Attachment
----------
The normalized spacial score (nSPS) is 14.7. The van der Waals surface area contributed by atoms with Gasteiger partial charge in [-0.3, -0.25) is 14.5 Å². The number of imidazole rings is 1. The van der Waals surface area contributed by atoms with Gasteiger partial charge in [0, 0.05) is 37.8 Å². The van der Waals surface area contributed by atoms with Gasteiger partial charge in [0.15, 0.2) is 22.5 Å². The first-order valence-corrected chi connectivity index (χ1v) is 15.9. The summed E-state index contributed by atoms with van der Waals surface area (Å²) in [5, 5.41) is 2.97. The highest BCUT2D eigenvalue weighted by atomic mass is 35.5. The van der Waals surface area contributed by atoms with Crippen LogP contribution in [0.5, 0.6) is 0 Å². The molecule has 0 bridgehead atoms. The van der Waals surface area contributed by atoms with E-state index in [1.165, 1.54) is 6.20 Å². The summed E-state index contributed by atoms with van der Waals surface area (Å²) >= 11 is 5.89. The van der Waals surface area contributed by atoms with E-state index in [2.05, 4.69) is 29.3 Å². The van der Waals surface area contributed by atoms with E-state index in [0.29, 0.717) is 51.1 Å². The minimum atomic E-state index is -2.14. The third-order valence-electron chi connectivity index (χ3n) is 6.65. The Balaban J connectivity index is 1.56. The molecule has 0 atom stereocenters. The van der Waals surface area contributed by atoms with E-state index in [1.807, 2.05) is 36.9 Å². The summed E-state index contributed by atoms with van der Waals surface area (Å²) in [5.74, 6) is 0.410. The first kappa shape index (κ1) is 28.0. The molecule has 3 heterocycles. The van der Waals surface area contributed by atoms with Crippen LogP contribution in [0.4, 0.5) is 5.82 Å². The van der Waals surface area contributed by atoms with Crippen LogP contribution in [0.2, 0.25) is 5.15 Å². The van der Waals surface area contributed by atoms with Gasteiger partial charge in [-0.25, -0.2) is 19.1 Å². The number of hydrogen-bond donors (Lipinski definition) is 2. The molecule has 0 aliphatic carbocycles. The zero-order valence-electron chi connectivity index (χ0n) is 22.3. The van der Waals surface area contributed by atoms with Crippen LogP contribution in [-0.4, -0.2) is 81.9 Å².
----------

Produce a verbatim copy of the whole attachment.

The normalized spacial score (nSPS) is 14.7. The van der Waals surface area contributed by atoms with Gasteiger partial charge in [-0.3, -0.25) is 14.5 Å². The number of imidazole rings is 1. The van der Waals surface area contributed by atoms with Gasteiger partial charge in [0, 0.05) is 37.8 Å². The van der Waals surface area contributed by atoms with Gasteiger partial charge in [0.15, 0.2) is 22.5 Å². The first-order valence-corrected chi connectivity index (χ1v) is 15.9. The summed E-state index contributed by atoms with van der Waals surface area (Å²) in [5, 5.41) is 2.97. The highest BCUT2D eigenvalue weighted by atomic mass is 35.5. The van der Waals surface area contributed by atoms with Crippen LogP contribution in [0.5, 0.6) is 0 Å². The molecule has 0 bridgehead atoms. The van der Waals surface area contributed by atoms with E-state index in [1.165, 1.54) is 6.20 Å². The summed E-state index contributed by atoms with van der Waals surface area (Å²) >= 11 is 5.89. The van der Waals surface area contributed by atoms with E-state index in [2.05, 4.69) is 29.3 Å². The van der Waals surface area contributed by atoms with E-state index in [0.29, 0.717) is 51.1 Å². The minimum atomic E-state index is -2.14. The third-order valence-electron chi connectivity index (χ3n) is 6.65. The Balaban J connectivity index is 1.56. The molecule has 0 atom stereocenters. The van der Waals surface area contributed by atoms with E-state index in [1.807, 2.05) is 36.9 Å². The summed E-state index contributed by atoms with van der Waals surface area (Å²) in [5.74, 6) is 0.410. The first kappa shape index (κ1) is 28.0. The molecule has 3 heterocycles. The van der Waals surface area contributed by atoms with Crippen LogP contribution in [0.4, 0.5) is 5.82 Å². The van der Waals surface area contributed by atoms with Crippen LogP contribution in [0.2, 0.25) is 5.15 Å². The van der Waals surface area contributed by atoms with Gasteiger partial charge in [-0.25, -0.2) is 19.1 Å². The number of hydrogen-bond donors (Lipinski definition) is 2. The molecule has 0 aliphatic carbocycles. The zero-order valence-electron chi connectivity index (χ0n) is 22.3. The van der Waals surface area contributed by atoms with Crippen LogP contribution in [-0.4, -0.2) is 81.9 Å².